The Unfortunate Decisions of Dahlia Moss ★★★★

The Many Pop-Geek References of Dahlia Moss

This book is a cute fun romp. I feel like it’s the perfect mix of Phryne Fisher and Ready Player One, a mystery series with a heavy theme of geekery and a definite sense of time and place. It’s as if someone took Sharyn McCrumb’s Bimbos of the Death Sun and updated it to match geek culture today (and removed most of the worst awkwardly sexist bits). If none of those references made any sense, then just know that its a light hearted mystery featuring a post-college woman who appreciates a good video game and is trying to find her way in the world.

The book is very full of geeky video game references, and I feel is sort of constantly walking the line of pandering to its audience. But somehow it didn’t irritate me in the same way that Ready Player One did. Perhaps it’s Dahlia’s constant self-deprecation. Perhaps it’s that the author does it with a nod and a wink. Perhaps it’s just me and my fondness for sassy protagonists a la Buffy and Veronica Mars and all the rest. Regardless, it is definitely a book with a certain attitude who know’s its audience.

Dahlia Moss does not have a job, or a boyfriend, or a plan. She does have a wacky roommate, a penchant for video games of all descriptions, and around $10. And once upon a time, she spent about a week as a receptionist for a detective agency. When one of her roommate’s even wackier friends misconstrues this as actual detecting experience and offers her $1000 to retrieve a stolen weapon in an MMORPG game, she figures why not take the easy cash? When her erstwhile client ends up dead, stabbed by a real-life replica of the digital weapon, things get a bit more interesting…

The author chose to follow the time honored tradition of all murder mystery writers. It’s never the first person you think it is, and the Least Likely Suspect rises up to catch you from behind. But that doesn’t make the story any less fun to read.

All the characters in this book are fully realized slight exaggerations of someone you probably already know. You can’t help but say to yourself “yep, I know someone just like that.” Are they real people, with real problems, messy and disjointed and confused? No. But they are fun, and lucky, and plucky, and adventurous caricatures of people you like.

The best part of this book? There’s already one sequel, and another on the way to be released in January. I fully expect them to be much like the first, and if the author continues to write another 10 books that follow the exact pattern of this one I’ll be more than satisfied. There is nothing wrong with potato chip books that fill you up in just the right way, but you always want just one more.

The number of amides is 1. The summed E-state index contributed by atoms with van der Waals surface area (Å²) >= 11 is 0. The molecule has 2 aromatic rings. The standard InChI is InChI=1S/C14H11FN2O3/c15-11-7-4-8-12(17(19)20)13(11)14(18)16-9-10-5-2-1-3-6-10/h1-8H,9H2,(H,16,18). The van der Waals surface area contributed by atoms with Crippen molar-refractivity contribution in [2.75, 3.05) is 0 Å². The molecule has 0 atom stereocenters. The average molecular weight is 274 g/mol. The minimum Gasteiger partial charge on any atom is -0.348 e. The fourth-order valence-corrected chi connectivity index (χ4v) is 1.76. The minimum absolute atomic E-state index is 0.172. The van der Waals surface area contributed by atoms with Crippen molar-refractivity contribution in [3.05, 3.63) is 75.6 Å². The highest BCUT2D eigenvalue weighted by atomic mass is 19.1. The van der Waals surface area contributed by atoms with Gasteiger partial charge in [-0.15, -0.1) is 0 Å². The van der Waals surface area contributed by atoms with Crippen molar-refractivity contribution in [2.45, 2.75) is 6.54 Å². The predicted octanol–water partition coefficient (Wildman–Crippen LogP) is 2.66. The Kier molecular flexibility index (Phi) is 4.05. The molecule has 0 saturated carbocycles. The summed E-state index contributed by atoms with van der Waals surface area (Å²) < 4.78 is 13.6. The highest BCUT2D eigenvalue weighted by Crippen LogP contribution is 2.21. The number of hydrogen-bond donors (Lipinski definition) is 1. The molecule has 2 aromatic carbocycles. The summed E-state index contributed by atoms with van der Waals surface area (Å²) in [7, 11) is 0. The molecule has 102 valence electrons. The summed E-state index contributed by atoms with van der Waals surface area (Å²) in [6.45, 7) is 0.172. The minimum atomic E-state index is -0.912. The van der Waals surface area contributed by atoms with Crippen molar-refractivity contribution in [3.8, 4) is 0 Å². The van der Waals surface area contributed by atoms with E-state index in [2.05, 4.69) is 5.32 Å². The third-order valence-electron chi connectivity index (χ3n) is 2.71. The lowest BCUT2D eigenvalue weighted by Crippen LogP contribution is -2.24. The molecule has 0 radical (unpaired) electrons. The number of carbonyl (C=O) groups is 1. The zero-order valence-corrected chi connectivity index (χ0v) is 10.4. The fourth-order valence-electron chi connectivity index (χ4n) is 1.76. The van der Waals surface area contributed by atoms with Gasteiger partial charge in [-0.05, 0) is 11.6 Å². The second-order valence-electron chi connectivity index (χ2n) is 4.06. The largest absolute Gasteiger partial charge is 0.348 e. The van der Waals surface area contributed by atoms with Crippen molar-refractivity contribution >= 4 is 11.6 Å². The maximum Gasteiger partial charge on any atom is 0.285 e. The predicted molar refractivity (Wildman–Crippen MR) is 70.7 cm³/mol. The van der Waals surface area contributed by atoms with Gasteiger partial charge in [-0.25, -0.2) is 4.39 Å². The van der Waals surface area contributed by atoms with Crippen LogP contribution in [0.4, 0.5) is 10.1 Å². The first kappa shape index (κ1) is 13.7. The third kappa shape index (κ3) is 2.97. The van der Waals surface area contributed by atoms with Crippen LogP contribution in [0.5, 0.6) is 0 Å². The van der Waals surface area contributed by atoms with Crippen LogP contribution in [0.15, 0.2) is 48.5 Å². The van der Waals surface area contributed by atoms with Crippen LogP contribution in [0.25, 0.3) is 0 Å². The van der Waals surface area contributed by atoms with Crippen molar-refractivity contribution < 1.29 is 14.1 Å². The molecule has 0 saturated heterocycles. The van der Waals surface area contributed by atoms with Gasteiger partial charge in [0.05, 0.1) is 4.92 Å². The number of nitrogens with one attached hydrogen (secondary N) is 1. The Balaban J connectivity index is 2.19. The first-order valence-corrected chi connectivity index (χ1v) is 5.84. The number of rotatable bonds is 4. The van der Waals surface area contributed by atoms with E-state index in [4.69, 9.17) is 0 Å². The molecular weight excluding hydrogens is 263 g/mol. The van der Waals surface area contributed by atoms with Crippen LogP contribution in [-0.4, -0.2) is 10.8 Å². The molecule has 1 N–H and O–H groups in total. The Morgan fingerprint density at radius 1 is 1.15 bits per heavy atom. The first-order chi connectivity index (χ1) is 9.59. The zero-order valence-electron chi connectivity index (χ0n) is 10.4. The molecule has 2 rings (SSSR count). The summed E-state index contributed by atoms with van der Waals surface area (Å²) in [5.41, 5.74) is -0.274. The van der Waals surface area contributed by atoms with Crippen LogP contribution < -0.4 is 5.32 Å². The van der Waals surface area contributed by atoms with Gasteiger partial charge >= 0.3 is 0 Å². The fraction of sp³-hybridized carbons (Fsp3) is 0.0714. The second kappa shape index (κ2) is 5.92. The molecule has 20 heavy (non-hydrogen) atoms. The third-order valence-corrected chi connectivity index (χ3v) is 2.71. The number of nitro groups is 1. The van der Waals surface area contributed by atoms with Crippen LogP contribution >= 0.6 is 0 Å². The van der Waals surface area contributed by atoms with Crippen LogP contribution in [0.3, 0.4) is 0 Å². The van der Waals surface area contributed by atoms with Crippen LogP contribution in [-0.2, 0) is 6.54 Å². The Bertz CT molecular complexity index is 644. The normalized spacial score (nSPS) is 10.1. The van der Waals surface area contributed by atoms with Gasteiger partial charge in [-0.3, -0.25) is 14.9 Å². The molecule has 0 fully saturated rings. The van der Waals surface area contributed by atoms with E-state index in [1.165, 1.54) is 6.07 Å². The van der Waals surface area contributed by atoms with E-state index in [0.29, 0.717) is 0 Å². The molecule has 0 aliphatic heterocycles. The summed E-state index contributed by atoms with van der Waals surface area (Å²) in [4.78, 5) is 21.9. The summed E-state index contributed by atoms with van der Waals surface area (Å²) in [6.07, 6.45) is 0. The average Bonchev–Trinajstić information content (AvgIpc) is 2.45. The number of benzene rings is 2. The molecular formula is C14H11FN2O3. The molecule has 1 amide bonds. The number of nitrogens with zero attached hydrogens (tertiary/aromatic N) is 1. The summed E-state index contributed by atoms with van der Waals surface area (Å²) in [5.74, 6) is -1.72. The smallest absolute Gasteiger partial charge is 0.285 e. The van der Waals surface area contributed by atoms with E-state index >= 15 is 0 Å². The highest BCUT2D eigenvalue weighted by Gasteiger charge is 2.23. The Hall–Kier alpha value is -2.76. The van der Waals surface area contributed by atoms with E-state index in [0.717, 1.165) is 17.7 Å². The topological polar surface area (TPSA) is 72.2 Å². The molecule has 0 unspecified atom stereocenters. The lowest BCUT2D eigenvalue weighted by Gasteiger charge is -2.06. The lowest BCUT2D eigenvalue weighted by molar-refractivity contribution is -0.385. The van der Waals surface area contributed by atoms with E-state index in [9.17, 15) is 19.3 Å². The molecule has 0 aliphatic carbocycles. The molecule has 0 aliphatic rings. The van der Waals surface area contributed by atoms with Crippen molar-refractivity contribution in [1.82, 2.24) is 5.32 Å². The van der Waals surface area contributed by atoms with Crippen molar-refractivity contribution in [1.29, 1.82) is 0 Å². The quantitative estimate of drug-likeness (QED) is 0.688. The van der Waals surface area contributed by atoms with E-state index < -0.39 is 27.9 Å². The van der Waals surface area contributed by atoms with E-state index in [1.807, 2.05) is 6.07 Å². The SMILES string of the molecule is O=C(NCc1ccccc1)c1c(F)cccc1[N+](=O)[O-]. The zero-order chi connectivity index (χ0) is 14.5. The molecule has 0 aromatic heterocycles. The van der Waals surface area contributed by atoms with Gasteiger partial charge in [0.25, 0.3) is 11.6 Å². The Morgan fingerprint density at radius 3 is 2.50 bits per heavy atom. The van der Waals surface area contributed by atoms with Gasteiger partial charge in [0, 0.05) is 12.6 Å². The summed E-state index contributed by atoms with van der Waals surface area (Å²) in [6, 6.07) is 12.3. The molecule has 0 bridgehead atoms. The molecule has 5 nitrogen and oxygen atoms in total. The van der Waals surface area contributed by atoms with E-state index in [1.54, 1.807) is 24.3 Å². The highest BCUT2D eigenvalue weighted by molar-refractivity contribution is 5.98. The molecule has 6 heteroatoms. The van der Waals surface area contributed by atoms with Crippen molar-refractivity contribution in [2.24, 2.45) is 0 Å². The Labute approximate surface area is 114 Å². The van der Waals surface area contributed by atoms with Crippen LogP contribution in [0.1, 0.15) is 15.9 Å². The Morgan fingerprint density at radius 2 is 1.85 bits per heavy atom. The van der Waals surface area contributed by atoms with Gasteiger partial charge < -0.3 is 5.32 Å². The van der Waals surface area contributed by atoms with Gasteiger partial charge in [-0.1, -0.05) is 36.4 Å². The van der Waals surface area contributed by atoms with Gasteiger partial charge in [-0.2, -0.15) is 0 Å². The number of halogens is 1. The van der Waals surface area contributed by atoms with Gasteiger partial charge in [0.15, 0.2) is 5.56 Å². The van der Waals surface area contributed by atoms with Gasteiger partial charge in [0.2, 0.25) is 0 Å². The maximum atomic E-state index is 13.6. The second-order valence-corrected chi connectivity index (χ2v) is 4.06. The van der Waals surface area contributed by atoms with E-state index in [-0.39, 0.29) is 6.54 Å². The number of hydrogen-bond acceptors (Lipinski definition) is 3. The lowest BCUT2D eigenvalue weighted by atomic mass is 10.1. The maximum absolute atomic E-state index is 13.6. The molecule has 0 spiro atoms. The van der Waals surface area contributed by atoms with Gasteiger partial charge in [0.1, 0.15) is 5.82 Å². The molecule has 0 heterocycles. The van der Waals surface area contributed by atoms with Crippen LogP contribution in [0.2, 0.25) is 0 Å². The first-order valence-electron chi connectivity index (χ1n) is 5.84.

Of course, I’m already waiting for the announcement that this series being turned into a tv show. And if someone picks it up and does it the right way, I think it’d be a huge success. I’d certainly watch it. This series has emerged in the right time and place, and I don’t see why it wont end up being the next popular hit.

The Rivers of London ★★★

Midnight Riot(US) or The Rivers of London(UK): A Book of Two Misleading Titles

Before I even opened it, this book had a pretty conflicting set of first impressions. In the negative column: 1. A quote by Charlaine Harris appears on the front cover. Yes, I’ve read most of the Sookie Stackhouse series, but that doesn’t mean I trust her taste in literature. Lets just say that its not a ringing endorsement. And 2. It was described to me as similar to the Harry Dresden series. I very much did not like that series.

However, to balance those facts… Positives: 1. A quote by Peter F. Hamilton appears on the back cover. I am much more likely to trust his opinion on books. 2. It may be just a repeat of the Dresden Files, but this one is set in London. Its true, London is almost always a more interesting setting for a mystery than some random American city. (I think Harry Dresden might have been Chicago, but I would also believe New York. If I can’t even remember, that tells you something about how well the setting was written…) 3. It was suggested to me on my blog. That doesn’t happen often enough, and it still makes me happy and excited when it does. I probably never would have come across this book without intervention on the internet, and in the end I very much enjoyed it, and I’m glad it was suggested to me.

Right, so, those were my thoughts as I cracked open this book. It is the story of Peter Grant, a recent graduate of London’s Metropolitan Police Academy. He wants to be a detective, but his superior thinks he is an ideal candidate for the desk job side of the force. Luckily, he sees a ghost who claims to have been the only witness to a violent murder, and he ends up being apprenticed to an old (who knows how old?) detective (Chief Inspector Nightingale) who is part of a secret agreement to use magic to keep the Queens Peace within the city’s supernatural forces. They proceed to solve a series of murders that seem to have been committed by an enraged ghost.